"Twerkgate" reminded us yet again of the parent's responsibility to properly vet media consumed by their kids. But even when you're doing your best, kids can pick up the strangest things.
In my more self-congratulatory moments, I like to reach ‘round and pat myself on the back for doing such a stellar job of navigating that razor-thin line of raising kids who are in the world, but not of it.
Our 11 year-old daughter likes Taylor Swift and Owl City and can engage in pop culture conversations with the neighborhood girls on their newest CDs, but stares blankly when Nicki Minaj comes up. The boys ride bikes off wooden jumps with herds of other boys, then wander off when talk turns to Call of Duty. Mostly because they’ve never played it, but also because they’re still upset that all video games have been indefinitely suspended due to one brother punching another brother in the stomach over a gaming dispute.
In the wake of the Miley Cyrus “Twerkgate,” attention was momentarily refocused on the parts of the culture parents should allow children to consume, the parts of culture that should be consumed with parental oversight, and the parts of the culture that will consume us if we get too close. These conversations always elicit eye rolling on my part. Here’s a tip, parents: if it’s part of the MTV Video Music Awards, you probably don’t want your young child watching it. And if your child is old enough to make his own TV viewing decisions, and chooses to watch something like the VMAs, he’s already seen it before. This is not a mystery. This is, in fact, the same thing that parents wrung their hands over with Madonna, and KISS before her, and Elvis before them, and on and on, all the way back to the Cavalier poets and their rosebud gathering. Probably, in the wake of that nasty bit of Cain and Abel business, the neighborhood gossips were wagging their tongues about how they could see it coming, what with Cain’s exposure to scandalous cave paintings.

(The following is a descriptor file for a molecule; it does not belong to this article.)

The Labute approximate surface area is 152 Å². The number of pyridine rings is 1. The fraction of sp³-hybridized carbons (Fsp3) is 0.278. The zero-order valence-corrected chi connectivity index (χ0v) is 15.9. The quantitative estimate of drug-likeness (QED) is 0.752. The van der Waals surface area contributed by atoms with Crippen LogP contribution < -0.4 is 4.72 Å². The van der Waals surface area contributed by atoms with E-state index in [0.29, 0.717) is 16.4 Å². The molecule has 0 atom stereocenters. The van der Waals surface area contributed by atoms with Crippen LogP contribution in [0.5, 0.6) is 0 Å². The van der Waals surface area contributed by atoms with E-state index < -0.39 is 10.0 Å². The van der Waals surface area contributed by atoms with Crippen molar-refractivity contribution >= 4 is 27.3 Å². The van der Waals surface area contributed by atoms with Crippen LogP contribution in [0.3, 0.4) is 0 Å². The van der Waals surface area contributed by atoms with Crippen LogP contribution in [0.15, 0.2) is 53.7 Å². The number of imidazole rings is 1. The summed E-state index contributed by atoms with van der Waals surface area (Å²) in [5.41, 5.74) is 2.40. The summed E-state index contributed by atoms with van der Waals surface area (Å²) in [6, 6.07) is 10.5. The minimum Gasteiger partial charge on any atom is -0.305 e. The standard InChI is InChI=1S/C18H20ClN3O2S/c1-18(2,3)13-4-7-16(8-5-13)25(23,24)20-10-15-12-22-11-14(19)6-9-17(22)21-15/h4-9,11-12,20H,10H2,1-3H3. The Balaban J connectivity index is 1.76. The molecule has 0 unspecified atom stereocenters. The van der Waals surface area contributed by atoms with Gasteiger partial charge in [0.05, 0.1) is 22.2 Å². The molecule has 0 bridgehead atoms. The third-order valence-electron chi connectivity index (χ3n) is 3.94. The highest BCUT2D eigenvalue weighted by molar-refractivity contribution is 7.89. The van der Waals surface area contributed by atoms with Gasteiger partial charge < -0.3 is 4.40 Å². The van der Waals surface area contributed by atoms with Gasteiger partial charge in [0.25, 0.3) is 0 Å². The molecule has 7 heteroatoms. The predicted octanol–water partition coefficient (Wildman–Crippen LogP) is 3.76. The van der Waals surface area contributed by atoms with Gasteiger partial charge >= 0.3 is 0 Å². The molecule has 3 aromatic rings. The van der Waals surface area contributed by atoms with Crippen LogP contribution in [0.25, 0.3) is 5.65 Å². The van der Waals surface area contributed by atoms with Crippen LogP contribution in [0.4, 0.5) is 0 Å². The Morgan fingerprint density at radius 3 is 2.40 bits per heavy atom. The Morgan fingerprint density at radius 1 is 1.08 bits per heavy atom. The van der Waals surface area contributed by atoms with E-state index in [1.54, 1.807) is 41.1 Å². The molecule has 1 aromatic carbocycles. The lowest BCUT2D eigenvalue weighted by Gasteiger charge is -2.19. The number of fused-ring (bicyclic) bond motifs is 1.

I’m not suggesting keeping kids in a pop culture-free commune somewhere in Vermont, forcing them to wear calico and breeches and allowing nothing more risqué than a campfire sing-along of Clementine (which is, in and of itself, a ghoulish tale of death, decay, and love the one you’re with mentality). What I’m suggesting is a commonsense approach to the full-contact sport of parenting.
There is the misguided notion that children must be entertained, at all moments; that they must have a never-ending supply of books, music, TV shows, movies, video games, sporting events, play dates, and enrichment activities. This is not only ridiculous, since it’s in the face of boredom that kids are most encouraged to develop their creativity (as all of us who endured road trips before the advent of tiny handheld computers can attest to), but it also sets up an impossible task for parents. There is no way on earth that a parent can properly vet all the music, all the books, all the movies, TV shows, and video games that are constantly being marketed to our children.